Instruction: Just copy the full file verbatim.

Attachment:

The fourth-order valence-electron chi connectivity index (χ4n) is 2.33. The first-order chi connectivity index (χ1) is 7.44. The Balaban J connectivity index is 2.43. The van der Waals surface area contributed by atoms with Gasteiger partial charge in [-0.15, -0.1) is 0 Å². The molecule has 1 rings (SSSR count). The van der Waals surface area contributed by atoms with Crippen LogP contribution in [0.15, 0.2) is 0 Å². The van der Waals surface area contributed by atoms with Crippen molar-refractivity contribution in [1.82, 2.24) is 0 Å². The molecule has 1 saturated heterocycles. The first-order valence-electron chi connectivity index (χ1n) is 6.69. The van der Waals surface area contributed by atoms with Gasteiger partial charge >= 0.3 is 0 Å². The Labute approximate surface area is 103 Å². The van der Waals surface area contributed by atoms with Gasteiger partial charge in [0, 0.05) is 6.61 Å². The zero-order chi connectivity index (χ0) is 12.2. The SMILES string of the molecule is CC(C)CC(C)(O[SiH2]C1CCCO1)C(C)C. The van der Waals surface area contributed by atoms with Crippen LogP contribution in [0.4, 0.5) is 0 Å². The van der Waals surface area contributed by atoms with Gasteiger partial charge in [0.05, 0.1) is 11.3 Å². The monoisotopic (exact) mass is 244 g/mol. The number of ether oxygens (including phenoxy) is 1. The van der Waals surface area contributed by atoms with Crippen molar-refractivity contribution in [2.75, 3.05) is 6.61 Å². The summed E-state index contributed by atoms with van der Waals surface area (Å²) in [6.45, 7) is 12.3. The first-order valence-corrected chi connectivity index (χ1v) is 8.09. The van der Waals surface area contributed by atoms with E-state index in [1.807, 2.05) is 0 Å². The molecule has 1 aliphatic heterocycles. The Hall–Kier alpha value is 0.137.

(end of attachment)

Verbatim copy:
The fourth-order valence-electron chi connectivity index (χ4n) is 2.33. The first-order chi connectivity index (χ1) is 7.44. The Balaban J connectivity index is 2.43. The van der Waals surface area contributed by atoms with Gasteiger partial charge in [-0.15, -0.1) is 0 Å². The molecule has 1 rings (SSSR count). The van der Waals surface area contributed by atoms with Crippen LogP contribution in [0.15, 0.2) is 0 Å². The van der Waals surface area contributed by atoms with Crippen molar-refractivity contribution in [1.82, 2.24) is 0 Å². The molecule has 1 saturated heterocycles. The first-order valence-electron chi connectivity index (χ1n) is 6.69. The van der Waals surface area contributed by atoms with Gasteiger partial charge >= 0.3 is 0 Å². The Labute approximate surface area is 103 Å². The van der Waals surface area contributed by atoms with Gasteiger partial charge in [0, 0.05) is 6.61 Å². The zero-order chi connectivity index (χ0) is 12.2. The SMILES string of the molecule is CC(C)CC(C)(O[SiH2]C1CCCO1)C(C)C. The van der Waals surface area contributed by atoms with Crippen LogP contribution in [0.4, 0.5) is 0 Å². The van der Waals surface area contributed by atoms with Gasteiger partial charge in [0.05, 0.1) is 11.3 Å². The monoisotopic (exact) mass is 244 g/mol. The number of ether oxygens (including phenoxy) is 1. The van der Waals surface area contributed by atoms with Crippen molar-refractivity contribution in [2.75, 3.05) is 6.61 Å². The summed E-state index contributed by atoms with van der Waals surface area (Å²) in [6.45, 7) is 12.3. The first-order valence-corrected chi connectivity index (χ1v) is 8.09. The van der Waals surface area contributed by atoms with E-state index in [1.807, 2.05) is 0 Å². The molecule has 1 aliphatic heterocycles. The Hall–Kier alpha value is 0.137.